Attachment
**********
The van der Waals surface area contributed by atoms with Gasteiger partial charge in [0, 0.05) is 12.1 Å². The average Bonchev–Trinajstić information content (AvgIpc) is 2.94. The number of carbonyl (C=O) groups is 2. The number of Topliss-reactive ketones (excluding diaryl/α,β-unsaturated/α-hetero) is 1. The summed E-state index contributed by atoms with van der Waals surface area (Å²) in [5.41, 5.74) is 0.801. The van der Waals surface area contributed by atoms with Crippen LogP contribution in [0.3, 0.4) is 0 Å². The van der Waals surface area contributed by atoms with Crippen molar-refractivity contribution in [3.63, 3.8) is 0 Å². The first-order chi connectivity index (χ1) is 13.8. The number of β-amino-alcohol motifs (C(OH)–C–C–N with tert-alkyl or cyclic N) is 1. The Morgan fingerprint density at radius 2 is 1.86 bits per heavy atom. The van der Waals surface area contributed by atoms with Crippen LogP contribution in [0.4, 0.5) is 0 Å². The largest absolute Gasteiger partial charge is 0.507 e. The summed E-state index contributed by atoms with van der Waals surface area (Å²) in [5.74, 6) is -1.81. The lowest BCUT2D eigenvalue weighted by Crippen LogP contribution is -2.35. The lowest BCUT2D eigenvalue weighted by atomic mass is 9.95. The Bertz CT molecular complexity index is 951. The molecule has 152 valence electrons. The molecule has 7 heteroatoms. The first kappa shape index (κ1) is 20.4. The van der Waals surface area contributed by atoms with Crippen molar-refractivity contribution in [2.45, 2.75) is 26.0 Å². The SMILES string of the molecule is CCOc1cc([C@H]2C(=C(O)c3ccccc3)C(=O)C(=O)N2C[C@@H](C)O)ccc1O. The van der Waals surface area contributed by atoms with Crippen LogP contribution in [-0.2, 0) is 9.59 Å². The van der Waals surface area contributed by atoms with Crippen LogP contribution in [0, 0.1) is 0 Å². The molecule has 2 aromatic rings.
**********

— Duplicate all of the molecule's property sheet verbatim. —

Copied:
The van der Waals surface area contributed by atoms with Gasteiger partial charge in [0, 0.05) is 12.1 Å². The average Bonchev–Trinajstić information content (AvgIpc) is 2.94. The number of carbonyl (C=O) groups is 2. The number of Topliss-reactive ketones (excluding diaryl/α,β-unsaturated/α-hetero) is 1. The summed E-state index contributed by atoms with van der Waals surface area (Å²) in [5.41, 5.74) is 0.801. The van der Waals surface area contributed by atoms with Crippen LogP contribution in [0.3, 0.4) is 0 Å². The van der Waals surface area contributed by atoms with Crippen molar-refractivity contribution in [3.63, 3.8) is 0 Å². The first-order chi connectivity index (χ1) is 13.8. The number of β-amino-alcohol motifs (C(OH)–C–C–N with tert-alkyl or cyclic N) is 1. The Morgan fingerprint density at radius 2 is 1.86 bits per heavy atom. The van der Waals surface area contributed by atoms with Crippen LogP contribution in [0.4, 0.5) is 0 Å². The largest absolute Gasteiger partial charge is 0.507 e. The summed E-state index contributed by atoms with van der Waals surface area (Å²) in [5.74, 6) is -1.81. The lowest BCUT2D eigenvalue weighted by Crippen LogP contribution is -2.35. The lowest BCUT2D eigenvalue weighted by atomic mass is 9.95. The Bertz CT molecular complexity index is 951. The molecule has 152 valence electrons. The molecule has 7 heteroatoms. The first kappa shape index (κ1) is 20.4. The van der Waals surface area contributed by atoms with Crippen molar-refractivity contribution in [2.45, 2.75) is 26.0 Å². The SMILES string of the molecule is CCOc1cc([C@H]2C(=C(O)c3ccccc3)C(=O)C(=O)N2C[C@@H](C)O)ccc1O. The van der Waals surface area contributed by atoms with Crippen LogP contribution in [-0.2, 0) is 9.59 Å². The van der Waals surface area contributed by atoms with Crippen LogP contribution in [0, 0.1) is 0 Å². The molecule has 2 aromatic rings.